Ted Owens travelled back to Dunkirk with Evan, 10 and Caoimhe, 8 where he was part of the liberation in 1944.Read the full story ›
D-Day veteran Ted Owens, 95, travels through Europe while telling Evan and Caoimhe his remarkable story.Read the full story ›
A 'British Tommy' statue has been unveiled on Rhyl beach alongside hundreds of soldiers etched into the sand to commemorate D-Day.Read the full story ›
Jonathan Hill discovers the story behind one soldier's death in the days after D-Day.Read the full story ›
A Swansea gardener who discovered the lost dog tag of an American D-Day soldier has tracked down his daughter more than 3,000 miles away.Read the full story ›
70 years ago today, hundreds of Welsh men played their part in the allied invasion of Nazi-occupied France.Read the full story ›
Veteran Albert Nolan, who lived in Rhyl as he trained to join the war effort, was in Normandy today for the D-Day 70th anniversary commemorations.
He told our reporter: "It takes me back, when I'm standing here. I feel proud of myself - and proud of all the people around us."
Ted Owens, from Pembroke Dock, was wounded as a teenage commando, taking part in D-Day on 6 June 1944.
He was hit by shrapnel from an exploding shell, and spent time recovering back in Britain, before serving again during the Second World War.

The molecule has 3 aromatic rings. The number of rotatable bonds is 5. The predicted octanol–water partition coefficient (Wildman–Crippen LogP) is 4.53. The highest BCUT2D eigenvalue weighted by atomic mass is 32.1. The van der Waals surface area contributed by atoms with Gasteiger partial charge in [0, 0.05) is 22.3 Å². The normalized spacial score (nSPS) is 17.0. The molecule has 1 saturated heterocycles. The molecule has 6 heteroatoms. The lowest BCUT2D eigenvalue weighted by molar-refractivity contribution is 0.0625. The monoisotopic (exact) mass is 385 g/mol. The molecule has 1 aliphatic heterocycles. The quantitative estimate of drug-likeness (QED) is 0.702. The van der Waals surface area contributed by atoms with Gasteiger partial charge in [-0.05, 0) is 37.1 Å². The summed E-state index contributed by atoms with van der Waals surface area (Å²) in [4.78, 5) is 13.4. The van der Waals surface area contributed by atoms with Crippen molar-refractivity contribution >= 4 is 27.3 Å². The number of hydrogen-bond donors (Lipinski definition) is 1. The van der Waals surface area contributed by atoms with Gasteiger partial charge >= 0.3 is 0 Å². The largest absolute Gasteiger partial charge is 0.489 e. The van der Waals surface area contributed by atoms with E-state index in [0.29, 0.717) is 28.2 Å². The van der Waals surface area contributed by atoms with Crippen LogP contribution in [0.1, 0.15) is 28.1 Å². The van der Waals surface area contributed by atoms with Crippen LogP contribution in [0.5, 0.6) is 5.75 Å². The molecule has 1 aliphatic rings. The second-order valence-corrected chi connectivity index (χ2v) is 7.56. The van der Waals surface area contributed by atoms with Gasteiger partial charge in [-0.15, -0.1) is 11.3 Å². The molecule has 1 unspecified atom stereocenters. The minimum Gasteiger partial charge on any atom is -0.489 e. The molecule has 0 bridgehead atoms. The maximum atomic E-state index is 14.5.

Commemorating the 70th anniversary of the landings, he told us "it is very, very important to remember" what happened in Normandy, and all of those servicemen who were lost.
Watch the programme on the memories of Sir Tasker Watkins VC - and read our presenter's thoughts on what it was like to interview him.Read the full story ›
The weather has been pretty dry and bright - and the weather, 70 years ago today, on 6 June 1944, was very similar.
This hand-drawn chart from the day - not the computer-generated one of modern times - shows how the area of low pressure which brought turbulent conditions the day before had slipped down towards the North Sea.
High pressure had started to build, which means conditions were much more settled - although not altogether perfect.
The boys in the Channel faced brisk north-westerly winds and there were choppy conditions in the water for landing.
But the tide was at the right level - and that meant they were good to go. The weather was one of the biggest unknowns that day - it could have changed everything.
The next day the weather turned and conditions were terrible again. 70 years on, it is set to do exactly the same - history repeating itself.